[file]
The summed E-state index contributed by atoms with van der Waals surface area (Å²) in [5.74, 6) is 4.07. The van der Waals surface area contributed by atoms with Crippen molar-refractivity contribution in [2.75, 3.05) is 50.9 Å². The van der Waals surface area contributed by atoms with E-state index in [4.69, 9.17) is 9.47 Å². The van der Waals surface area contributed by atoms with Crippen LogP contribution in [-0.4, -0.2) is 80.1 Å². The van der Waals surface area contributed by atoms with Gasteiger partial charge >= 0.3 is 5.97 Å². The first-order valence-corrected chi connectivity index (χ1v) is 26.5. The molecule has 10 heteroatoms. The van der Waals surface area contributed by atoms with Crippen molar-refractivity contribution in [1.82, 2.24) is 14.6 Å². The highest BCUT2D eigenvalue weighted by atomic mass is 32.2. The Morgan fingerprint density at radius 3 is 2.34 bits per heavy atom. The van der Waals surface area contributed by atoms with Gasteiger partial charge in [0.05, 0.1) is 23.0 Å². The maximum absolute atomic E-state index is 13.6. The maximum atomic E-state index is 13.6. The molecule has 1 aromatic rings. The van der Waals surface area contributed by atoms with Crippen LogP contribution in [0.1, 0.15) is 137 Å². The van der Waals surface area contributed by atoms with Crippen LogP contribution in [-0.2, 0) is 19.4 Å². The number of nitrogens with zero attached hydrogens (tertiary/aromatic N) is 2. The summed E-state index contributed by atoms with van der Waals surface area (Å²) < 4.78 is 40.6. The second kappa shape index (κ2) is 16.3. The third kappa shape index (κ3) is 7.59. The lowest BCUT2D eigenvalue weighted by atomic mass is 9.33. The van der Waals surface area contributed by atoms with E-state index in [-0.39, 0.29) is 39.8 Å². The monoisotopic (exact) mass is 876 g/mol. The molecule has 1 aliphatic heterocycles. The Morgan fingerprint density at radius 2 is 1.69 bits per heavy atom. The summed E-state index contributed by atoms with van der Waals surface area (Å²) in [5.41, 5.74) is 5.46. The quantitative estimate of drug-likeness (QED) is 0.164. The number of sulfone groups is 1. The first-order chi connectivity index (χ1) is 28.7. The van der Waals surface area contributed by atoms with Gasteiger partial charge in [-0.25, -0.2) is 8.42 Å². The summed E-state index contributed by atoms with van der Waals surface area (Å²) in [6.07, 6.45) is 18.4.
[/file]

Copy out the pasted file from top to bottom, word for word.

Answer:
The summed E-state index contributed by atoms with van der Waals surface area (Å²) in [5.74, 6) is 4.07. The van der Waals surface area contributed by atoms with Crippen molar-refractivity contribution in [2.75, 3.05) is 50.9 Å². The van der Waals surface area contributed by atoms with E-state index in [4.69, 9.17) is 9.47 Å². The van der Waals surface area contributed by atoms with Crippen LogP contribution in [-0.4, -0.2) is 80.1 Å². The van der Waals surface area contributed by atoms with Gasteiger partial charge >= 0.3 is 5.97 Å². The first-order valence-corrected chi connectivity index (χ1v) is 26.5. The molecule has 10 heteroatoms. The van der Waals surface area contributed by atoms with Crippen molar-refractivity contribution in [1.82, 2.24) is 14.6 Å². The highest BCUT2D eigenvalue weighted by atomic mass is 32.2. The Morgan fingerprint density at radius 3 is 2.34 bits per heavy atom. The van der Waals surface area contributed by atoms with Gasteiger partial charge in [0.05, 0.1) is 23.0 Å². The maximum absolute atomic E-state index is 13.6. The maximum atomic E-state index is 13.6. The molecule has 1 aromatic rings. The van der Waals surface area contributed by atoms with Crippen LogP contribution in [0.1, 0.15) is 137 Å². The van der Waals surface area contributed by atoms with Crippen LogP contribution in [-0.2, 0) is 19.4 Å². The number of nitrogens with zero attached hydrogens (tertiary/aromatic N) is 2. The summed E-state index contributed by atoms with van der Waals surface area (Å²) < 4.78 is 40.6. The second kappa shape index (κ2) is 16.3. The third kappa shape index (κ3) is 7.59. The lowest BCUT2D eigenvalue weighted by atomic mass is 9.33. The van der Waals surface area contributed by atoms with E-state index in [-0.39, 0.29) is 39.8 Å². The monoisotopic (exact) mass is 876 g/mol. The molecule has 1 aliphatic heterocycles. The Morgan fingerprint density at radius 2 is 1.69 bits per heavy atom. The summed E-state index contributed by atoms with van der Waals surface area (Å²) in [5.41, 5.74) is 5.46. The quantitative estimate of drug-likeness (QED) is 0.164. The number of sulfone groups is 1. The first-order chi connectivity index (χ1) is 28.7. The van der Waals surface area contributed by atoms with Gasteiger partial charge in [-0.25, -0.2) is 8.42 Å². The summed E-state index contributed by atoms with van der Waals surface area (Å²) in [6.07, 6.45) is 18.4.